a crime against humanity?

Can we call a spade a spade and agree that destroying a person’s mind & spirit by invading their privacy and humiliating them in front of the world is an act of a person without conscience? No mercy and no conscience...’s an indicator crime that affects us all as human beings created by God, no matter our feelings about homosexuality. It's an assault on human dignity, an evidence of barbarians in our "civilized" modern age.

Lord, have mercy, to make straight our crooked lines.

*Painting is "The Scream", by Edvard Munch


DebD said...

I think it's a mistake to call it a hate crime as well. The message could be construed to mean it might be okay if Tyler had been taped with a girl.

It was never right under *any* circumstances. It was an act of hateful bullying. You've said it right - it was a crime against humanity.

But, I do have to say that my heart goes out to those foolish, foolish students who did this. They will have to live the rest of their lives knowing that they destroyed a life.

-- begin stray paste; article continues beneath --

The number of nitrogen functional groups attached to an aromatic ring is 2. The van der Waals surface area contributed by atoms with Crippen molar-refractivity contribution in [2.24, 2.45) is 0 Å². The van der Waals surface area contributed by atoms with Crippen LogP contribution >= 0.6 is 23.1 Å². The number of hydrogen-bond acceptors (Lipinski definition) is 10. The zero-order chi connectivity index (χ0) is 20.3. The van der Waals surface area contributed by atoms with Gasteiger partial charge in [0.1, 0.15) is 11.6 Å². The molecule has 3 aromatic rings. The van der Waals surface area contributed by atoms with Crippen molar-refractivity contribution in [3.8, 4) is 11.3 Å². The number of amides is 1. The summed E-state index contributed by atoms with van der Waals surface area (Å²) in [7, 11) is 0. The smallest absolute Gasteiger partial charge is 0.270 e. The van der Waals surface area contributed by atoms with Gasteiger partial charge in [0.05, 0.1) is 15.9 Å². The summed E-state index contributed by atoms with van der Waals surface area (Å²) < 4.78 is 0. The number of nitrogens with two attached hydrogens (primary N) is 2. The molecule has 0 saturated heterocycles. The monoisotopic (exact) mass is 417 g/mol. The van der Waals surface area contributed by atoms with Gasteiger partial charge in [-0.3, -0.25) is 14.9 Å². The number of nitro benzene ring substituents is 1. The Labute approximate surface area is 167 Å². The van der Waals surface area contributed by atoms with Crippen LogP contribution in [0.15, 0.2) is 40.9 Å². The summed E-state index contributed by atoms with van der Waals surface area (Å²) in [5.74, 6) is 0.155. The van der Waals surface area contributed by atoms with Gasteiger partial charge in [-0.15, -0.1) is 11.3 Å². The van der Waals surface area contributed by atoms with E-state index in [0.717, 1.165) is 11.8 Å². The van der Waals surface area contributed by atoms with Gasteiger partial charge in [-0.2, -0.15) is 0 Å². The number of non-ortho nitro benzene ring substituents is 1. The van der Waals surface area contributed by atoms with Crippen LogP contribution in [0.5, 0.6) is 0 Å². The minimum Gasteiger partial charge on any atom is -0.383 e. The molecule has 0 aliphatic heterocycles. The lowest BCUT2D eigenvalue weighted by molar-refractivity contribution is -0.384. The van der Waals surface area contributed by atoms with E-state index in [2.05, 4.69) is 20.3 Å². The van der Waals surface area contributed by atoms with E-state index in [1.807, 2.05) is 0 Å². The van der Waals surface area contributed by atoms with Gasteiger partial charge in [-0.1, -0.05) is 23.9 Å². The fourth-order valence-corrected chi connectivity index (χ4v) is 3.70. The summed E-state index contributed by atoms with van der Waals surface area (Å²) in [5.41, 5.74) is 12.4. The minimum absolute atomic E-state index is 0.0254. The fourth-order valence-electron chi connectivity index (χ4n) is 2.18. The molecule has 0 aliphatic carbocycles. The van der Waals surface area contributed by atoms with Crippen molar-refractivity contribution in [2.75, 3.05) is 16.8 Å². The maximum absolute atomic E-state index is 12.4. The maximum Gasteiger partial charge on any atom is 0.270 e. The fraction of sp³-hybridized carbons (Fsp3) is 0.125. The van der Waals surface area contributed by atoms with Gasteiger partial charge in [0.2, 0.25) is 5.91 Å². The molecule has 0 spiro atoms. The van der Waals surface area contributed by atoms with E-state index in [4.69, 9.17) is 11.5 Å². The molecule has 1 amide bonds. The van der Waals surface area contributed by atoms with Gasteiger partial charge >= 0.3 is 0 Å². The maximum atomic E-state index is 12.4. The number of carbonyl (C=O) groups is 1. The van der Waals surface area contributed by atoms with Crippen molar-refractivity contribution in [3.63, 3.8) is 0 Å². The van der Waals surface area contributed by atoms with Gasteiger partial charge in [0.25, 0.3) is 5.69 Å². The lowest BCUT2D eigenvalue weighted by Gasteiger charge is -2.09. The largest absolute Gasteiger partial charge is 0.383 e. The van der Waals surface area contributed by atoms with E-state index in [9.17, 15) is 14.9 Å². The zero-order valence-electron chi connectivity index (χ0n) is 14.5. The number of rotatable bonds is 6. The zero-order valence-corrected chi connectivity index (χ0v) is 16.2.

margaret said...

Presentations on civility? Amazing. But not surprising. I am back at ‘school’ at I guess what you call a community college after nearly 30 years out of education and I am constantly appalled by behaviour. Everyone bawls all the time about their right to their opinion - they have no idea of ‘time and place’, no notion that what is appropriate in one situation is not in another, no idea that sometimes the best thing is to be quiet, they feel slighted and wronged if they can’t roar their opinion whenever they want and the very suggestion that there are situations where their opinion is irrelevant produces panic, anger and confusion. The Communications teacher spent half an hour trying to explain the idea of a summary and for about 25 minutes all they could say was, “But if it’s not about my opinion, what’s the point? I don’t see the point if it’s not about what I think about it.” I’m 46 and I’ve “been around” but I’ve never come across the levels of self-centeredness that I have amongst the 16-25 age group in this college. I know not all kids are like this but it seems a massive number of them have been brought up with no consideration for anyone else - life is a movie staring THEM and that’s all - they have no detectable empathy whatsoever. It’s blood chilling.